For Boren Avenue, reroute the 7 into a Rainier Valley to Lower Queen Anne service, running on Rainier Ave S, Boren Avenue, Denny Way, and Route 8′s LQA loop. Boren is wide, straight, currently lacks transit service (except for the strange anomaly of the peak-only #205), and serves a very dense residential neighborhood. Furthermore, Boren provides a fast bypass of downtown that could reduce pressure on downtown trolleys and dramatically speed up trips between First Hill, South Lake Union, and Lower Queen Anne. Some Route 7 passengers traveling to downtown could retain a one-seat ride option on the 39 (or the peak-only 34), or have several high-quality transfers to choose from (Link at Mt Baker, the Streetcar at Jackson, or frequent bus routes 14, 27, 3, 11, 2, or 10.
Other Route Changes
• Straighten the 2: Remove the bowtie at 11th and 13th. Install a transit-only signal so the 2 can stay on Union.
• Straighten the 3: Eliminate the time-consuming Harborview detour and run on James and Cherry to 34th. Service to 23rd Avenue every 7.5 minutes, and service to Madrona every 15 minutes.
• Eliminate the 4: Service on 24th and 26th Ave S. is redundant. An improved 3, 8, and 48 adequately absorb service demand.
• Straighten the 8: Remove the detour to 23rd/Jackson, stay on MLK.
• Eliminate the 9: Rainier Valley passengers traveling to Capitol Hill will transfer to LINK or FHSC, or walk from the new Route 7.
• Route 14: Summit portion eliminated, as a 4-block walk to Broadway is reasonable enough to eliminate the current half-hourly service. The Jackson St to Mt Baker segment continues. Service to Jackson/MLK every 10 minutes, service to 31st Ave S/Mt Baker every 20-30 minutes.
• Eliminate the 25. Possibly replaced with peak-only service from Boyer/Montlake to UW Station?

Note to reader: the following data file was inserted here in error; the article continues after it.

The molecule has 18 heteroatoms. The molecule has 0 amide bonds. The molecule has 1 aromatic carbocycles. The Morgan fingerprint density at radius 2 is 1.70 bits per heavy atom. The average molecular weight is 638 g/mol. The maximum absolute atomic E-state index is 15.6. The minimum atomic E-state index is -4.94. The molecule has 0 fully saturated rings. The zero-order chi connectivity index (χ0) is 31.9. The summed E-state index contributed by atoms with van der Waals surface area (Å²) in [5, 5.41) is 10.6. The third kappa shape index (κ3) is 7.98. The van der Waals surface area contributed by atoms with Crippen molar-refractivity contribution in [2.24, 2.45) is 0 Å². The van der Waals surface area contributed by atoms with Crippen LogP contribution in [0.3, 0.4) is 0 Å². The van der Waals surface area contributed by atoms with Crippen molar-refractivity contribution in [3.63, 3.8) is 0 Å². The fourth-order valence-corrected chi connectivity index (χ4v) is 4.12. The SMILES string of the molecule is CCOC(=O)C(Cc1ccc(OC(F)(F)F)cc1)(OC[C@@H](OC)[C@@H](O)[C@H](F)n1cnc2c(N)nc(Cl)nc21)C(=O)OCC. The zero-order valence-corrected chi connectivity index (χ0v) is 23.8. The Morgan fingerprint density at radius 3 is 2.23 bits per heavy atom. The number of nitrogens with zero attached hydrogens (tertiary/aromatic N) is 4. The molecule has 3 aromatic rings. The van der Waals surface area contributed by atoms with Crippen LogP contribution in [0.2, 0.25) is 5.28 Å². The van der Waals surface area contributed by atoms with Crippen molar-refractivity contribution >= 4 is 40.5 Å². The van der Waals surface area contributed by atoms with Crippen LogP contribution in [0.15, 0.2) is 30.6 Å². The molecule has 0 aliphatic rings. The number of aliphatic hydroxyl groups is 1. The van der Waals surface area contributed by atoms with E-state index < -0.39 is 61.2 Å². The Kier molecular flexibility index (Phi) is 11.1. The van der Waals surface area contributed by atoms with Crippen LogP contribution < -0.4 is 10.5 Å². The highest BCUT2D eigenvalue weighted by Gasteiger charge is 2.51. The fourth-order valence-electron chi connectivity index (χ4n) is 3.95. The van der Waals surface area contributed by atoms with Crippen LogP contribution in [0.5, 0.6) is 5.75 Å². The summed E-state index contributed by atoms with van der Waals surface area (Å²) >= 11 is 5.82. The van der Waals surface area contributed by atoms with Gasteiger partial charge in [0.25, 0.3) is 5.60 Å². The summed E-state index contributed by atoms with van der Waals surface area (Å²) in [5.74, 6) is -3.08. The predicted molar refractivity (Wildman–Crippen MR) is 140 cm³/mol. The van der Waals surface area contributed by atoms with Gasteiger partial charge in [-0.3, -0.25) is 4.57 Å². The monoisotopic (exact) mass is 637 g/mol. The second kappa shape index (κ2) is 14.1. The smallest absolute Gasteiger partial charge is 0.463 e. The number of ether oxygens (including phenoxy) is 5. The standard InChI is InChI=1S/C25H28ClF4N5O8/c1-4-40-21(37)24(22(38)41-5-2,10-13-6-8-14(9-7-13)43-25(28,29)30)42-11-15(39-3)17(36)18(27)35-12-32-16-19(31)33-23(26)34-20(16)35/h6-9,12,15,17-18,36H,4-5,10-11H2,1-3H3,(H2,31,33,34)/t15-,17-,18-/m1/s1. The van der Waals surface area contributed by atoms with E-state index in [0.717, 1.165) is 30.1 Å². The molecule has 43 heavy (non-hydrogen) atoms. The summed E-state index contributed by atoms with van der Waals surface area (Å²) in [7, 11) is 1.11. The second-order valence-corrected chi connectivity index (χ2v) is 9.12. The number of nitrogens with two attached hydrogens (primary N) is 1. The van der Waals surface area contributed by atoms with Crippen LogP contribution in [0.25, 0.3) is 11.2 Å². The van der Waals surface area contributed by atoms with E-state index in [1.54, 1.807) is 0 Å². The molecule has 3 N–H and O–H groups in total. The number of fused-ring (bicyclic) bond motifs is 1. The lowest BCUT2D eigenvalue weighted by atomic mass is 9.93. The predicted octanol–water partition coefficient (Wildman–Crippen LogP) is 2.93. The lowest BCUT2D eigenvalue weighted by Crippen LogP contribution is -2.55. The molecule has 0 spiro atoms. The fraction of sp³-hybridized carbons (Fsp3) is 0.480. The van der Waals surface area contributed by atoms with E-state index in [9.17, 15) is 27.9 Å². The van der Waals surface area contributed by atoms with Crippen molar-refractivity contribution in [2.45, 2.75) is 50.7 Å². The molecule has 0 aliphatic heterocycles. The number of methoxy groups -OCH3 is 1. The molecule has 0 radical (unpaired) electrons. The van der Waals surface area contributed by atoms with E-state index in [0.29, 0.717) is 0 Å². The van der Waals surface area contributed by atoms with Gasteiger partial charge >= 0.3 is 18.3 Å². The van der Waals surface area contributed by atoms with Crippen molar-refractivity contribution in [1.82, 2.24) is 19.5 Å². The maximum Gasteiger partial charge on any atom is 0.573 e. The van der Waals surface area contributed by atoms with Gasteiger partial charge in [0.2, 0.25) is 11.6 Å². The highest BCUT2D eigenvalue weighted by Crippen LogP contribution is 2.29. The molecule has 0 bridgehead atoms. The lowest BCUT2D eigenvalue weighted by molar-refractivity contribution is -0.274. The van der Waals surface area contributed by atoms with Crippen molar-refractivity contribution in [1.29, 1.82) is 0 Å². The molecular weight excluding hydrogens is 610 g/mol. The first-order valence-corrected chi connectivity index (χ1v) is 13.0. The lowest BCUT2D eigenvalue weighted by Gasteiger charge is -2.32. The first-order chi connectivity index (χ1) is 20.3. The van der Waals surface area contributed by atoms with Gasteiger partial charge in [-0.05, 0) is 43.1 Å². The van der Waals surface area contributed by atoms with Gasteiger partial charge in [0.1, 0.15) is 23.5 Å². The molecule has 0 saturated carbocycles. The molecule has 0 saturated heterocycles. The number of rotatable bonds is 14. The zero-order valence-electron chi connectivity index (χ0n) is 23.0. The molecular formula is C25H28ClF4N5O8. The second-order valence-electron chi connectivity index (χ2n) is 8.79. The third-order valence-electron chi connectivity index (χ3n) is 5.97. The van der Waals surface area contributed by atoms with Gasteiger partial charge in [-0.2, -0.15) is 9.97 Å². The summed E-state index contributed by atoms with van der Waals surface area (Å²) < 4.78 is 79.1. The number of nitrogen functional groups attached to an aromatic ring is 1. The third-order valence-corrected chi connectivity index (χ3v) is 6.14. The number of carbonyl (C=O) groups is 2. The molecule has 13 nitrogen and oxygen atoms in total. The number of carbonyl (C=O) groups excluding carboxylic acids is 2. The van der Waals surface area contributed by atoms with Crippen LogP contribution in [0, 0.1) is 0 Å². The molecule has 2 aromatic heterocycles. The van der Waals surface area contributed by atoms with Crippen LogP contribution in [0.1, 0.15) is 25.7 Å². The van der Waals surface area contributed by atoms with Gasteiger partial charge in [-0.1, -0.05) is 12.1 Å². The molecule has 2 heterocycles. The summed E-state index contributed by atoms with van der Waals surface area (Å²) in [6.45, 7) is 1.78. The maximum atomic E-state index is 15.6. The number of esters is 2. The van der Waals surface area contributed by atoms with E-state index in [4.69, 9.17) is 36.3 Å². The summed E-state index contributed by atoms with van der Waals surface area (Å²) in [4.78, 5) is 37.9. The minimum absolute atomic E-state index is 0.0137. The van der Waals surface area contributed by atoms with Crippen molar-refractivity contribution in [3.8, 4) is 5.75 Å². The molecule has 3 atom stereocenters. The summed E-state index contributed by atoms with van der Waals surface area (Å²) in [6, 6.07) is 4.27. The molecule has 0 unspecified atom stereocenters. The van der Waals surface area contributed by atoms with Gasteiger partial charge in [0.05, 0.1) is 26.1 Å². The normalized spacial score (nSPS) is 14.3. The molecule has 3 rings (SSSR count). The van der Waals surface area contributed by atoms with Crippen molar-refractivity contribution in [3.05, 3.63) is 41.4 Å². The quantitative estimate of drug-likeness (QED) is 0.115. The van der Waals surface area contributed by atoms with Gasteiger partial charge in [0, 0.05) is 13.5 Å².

• Route 27: Service to Yesler/MLK every 15 minutes. Service to Colman Park every 30 minutes.
• Eliminate the 43. Route may be traveled via Route 48 and Route 8, both with 10 minute headways.
• Electrify the 48. Also separate the 48 from Loyal Heights service.
• Truncate the 49 to Capitol Hill Station. Service every 15 minutes.
• Eliminate the 60. Likely retain some form of service between White Center and Beacon Hill.
Benefits: This proposal reduces system complexity (from 17 central area routes to 11), saves platform hours by shortening and straightening routes, retains and expands our trolley network, provides new connectivity to First Hill, Lower Queen Anne, South Lake Union, and Seattle University, pushes many trips to Link and the Streetcar.
Limitations: This proposal does not analyze full service hour requirements, route interlining, downtown routings, scheduling for optimal transfers, or routing changes outside the central area (such as the 70-series or the Queen Anne termini). It’s possible that these changes would be less efficient when all operational requirements are considered. This proposal would also require removing 2.4 miles of trolley wire (E Jefferson between 9th and 21st, and all of Route 4 South) and installing at least 4.5 miles of new wire (12th Ave between Madison and Jackson, Boren between Jackson and Denny, James/Cherry from 9th to 21st, and 23rd Ave between Jefferson and John). The proposal eliminates many politically popular one-seat rides in favor of network frequency. Walking distances to transit increase for riders in Summit and Judkins Park. Despite inefficiency, eliminating fixed-route service to Lighthouse for the Blind (Route 4) may be neither politically possible nor morally desirable.